2017 will see data centres future-proof against digital economy failures
If 2016 was the year of consolidation, 2017 will be the year of make it or break it for the data centre industry which is becoming the backbone of modern society.
The rise in use of IoT, M2M and other smart solutions, allied with the ever growing adoption of cloud (either private, public or hybrid) will drive the need to future-proof data centres before it is too late.
In a 2017 trend layout from Vertiv, Giordano Albertazzi, president, Europe, Middle East and Africa, said that 2017 will be the year that IT professionals will invest in future-proofing their data centre facilities to “ensure that they remain nimble and flexible in the years to come”.
He said: “In 2016, global macro trends significantly impacted the industry, with new cloud innovations and social responsibility taking the spotlight.
“As cloud computing has integrated even further into IT operations, the focus will move to improving underlying critical infrastructure as businesses look to manage new data volumes.”
The company has released six major trends which it believes will be the main talking-points for a non-stop growing industry.
First, Vertiv highlights that distributed IT and the industrial Internet of Things (IIoT) are pushing IT resources closer to users and industrial processes.
This will result in organisations turning to pre-configured micro data centre solutions that support fast deployment, greater standardisation and remote management across distributed IT locations.
“Standardisation and modularity are becoming as important in distributed IT locations as they are in large data centres.”
Secondly, thermal management is expected to expand to sustainability, with data centre operators tailoring thermal management based on data centre location and resource availability.
Furthermore, the company expects a large shake-up in security responsibilities which could extend to data centre management as of next year.
In addition, with ever growing amounts of data being generated in real-time, having the right software to track everything and anything will be key in the digital economy.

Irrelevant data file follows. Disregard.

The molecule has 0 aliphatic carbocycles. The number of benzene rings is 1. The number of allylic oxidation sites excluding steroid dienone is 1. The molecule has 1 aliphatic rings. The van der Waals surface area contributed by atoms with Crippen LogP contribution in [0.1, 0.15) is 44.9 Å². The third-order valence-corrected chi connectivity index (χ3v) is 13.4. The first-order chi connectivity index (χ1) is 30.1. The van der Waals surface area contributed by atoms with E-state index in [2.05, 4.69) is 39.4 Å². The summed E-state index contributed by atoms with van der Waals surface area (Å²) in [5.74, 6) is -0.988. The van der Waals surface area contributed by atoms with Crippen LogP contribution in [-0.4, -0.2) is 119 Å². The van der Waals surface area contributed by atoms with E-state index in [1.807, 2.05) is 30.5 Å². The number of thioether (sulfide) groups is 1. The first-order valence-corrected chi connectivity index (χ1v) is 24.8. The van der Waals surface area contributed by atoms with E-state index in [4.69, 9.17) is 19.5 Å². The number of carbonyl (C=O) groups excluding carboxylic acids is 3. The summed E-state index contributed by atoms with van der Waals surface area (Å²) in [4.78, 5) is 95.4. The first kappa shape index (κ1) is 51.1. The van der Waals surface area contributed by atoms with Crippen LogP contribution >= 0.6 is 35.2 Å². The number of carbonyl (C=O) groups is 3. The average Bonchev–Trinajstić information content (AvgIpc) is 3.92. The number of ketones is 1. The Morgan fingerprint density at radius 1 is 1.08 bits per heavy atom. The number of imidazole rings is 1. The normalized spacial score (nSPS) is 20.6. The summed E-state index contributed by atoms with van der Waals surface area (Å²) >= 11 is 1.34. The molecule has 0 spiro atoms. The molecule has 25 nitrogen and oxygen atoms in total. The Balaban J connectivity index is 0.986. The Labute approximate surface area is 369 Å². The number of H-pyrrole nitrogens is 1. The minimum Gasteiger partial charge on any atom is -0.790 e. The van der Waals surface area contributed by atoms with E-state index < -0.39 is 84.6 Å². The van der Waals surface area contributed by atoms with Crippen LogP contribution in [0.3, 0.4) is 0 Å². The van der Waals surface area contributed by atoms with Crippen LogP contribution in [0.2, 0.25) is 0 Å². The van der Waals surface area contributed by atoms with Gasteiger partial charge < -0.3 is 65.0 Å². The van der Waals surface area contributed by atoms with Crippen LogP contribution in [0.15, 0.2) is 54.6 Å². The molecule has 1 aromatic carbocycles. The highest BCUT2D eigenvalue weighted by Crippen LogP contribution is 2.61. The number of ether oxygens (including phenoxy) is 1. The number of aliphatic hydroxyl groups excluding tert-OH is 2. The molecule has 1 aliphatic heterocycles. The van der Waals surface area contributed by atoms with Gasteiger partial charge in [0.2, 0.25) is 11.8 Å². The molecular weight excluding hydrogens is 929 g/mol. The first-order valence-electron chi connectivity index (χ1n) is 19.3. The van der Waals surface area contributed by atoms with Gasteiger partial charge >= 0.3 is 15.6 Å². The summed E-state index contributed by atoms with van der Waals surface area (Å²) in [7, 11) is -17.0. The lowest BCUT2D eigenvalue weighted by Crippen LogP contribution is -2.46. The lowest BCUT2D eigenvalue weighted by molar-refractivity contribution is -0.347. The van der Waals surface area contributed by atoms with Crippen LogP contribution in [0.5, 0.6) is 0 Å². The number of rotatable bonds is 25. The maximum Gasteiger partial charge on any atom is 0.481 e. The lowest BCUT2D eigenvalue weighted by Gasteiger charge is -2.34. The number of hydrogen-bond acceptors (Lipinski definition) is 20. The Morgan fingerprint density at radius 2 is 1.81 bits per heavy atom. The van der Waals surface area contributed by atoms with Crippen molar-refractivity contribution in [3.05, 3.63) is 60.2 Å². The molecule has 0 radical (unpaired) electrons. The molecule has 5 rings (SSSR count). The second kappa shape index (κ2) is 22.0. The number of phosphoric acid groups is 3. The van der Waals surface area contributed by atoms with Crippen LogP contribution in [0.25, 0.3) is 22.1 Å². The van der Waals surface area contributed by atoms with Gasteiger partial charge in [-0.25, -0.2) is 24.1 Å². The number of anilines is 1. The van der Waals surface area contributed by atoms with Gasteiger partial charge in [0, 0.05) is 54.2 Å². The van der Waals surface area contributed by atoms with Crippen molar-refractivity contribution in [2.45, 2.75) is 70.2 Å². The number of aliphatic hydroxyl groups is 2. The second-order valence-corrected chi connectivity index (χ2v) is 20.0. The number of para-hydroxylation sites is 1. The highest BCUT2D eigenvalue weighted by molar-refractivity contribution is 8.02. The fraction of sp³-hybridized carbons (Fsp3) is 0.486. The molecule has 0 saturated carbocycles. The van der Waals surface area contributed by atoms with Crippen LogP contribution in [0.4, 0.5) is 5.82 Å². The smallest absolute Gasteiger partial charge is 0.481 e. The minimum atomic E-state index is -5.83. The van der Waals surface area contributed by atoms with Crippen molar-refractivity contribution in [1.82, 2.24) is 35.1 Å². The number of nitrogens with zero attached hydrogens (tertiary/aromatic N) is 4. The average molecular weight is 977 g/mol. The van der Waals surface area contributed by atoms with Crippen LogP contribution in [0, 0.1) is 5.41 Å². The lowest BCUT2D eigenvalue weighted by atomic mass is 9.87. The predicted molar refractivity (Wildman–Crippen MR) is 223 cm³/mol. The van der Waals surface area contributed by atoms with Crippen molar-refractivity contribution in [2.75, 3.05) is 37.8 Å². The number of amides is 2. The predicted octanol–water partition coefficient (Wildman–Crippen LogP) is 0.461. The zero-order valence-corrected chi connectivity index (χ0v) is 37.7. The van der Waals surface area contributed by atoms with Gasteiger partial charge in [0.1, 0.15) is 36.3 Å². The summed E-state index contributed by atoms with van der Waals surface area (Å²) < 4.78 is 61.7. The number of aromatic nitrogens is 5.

As a result, Vertiv says 2017 will be the year when DCIM systems prove their value.
“Forward-thinking operators are using DCIM to address data centre challenges, such as regulatory compliance, Information Technology Infrastructure Library (ITIL), and managing hybrid environments.
“Finally, colocation providers are finding DCIM to be a valuable tool in analysing their costs by customer and in providing their customers with remote visibility into their assets.”
On the batteries field, the power giant predicts that alternatives will to lead-acid batteries, which can reduce footprint, expand runtimes and enhance sustainability.
Lastly, Vertiv believes that data centre design and deployment will become more integrated.
According to the company, vendors that bring together infrastructure expertise, design and engineering capabilities and sophisticated project management to deliver a turnkey capability can build better data centres faster.
Albertazzi said: “For businesses looking to stay competitive and seamlessly transition to new, cloud based technologies, the strength of their IT infrastructure continues to be the cornerstone of success.
“With data volumes rapidly rising, IT infrastructures will continue to evolve throughout 2017 to offer faster, more secure and more efficient services needed to meet these new demands. Investment in the right infrastructure – not just a new infrastructure – is essential.
“It is therefore vital that a partner with a strong history of data centre operations is involved throughout the system upgrade – from planning and design, to project management and ongoing maintenance and optimisation.”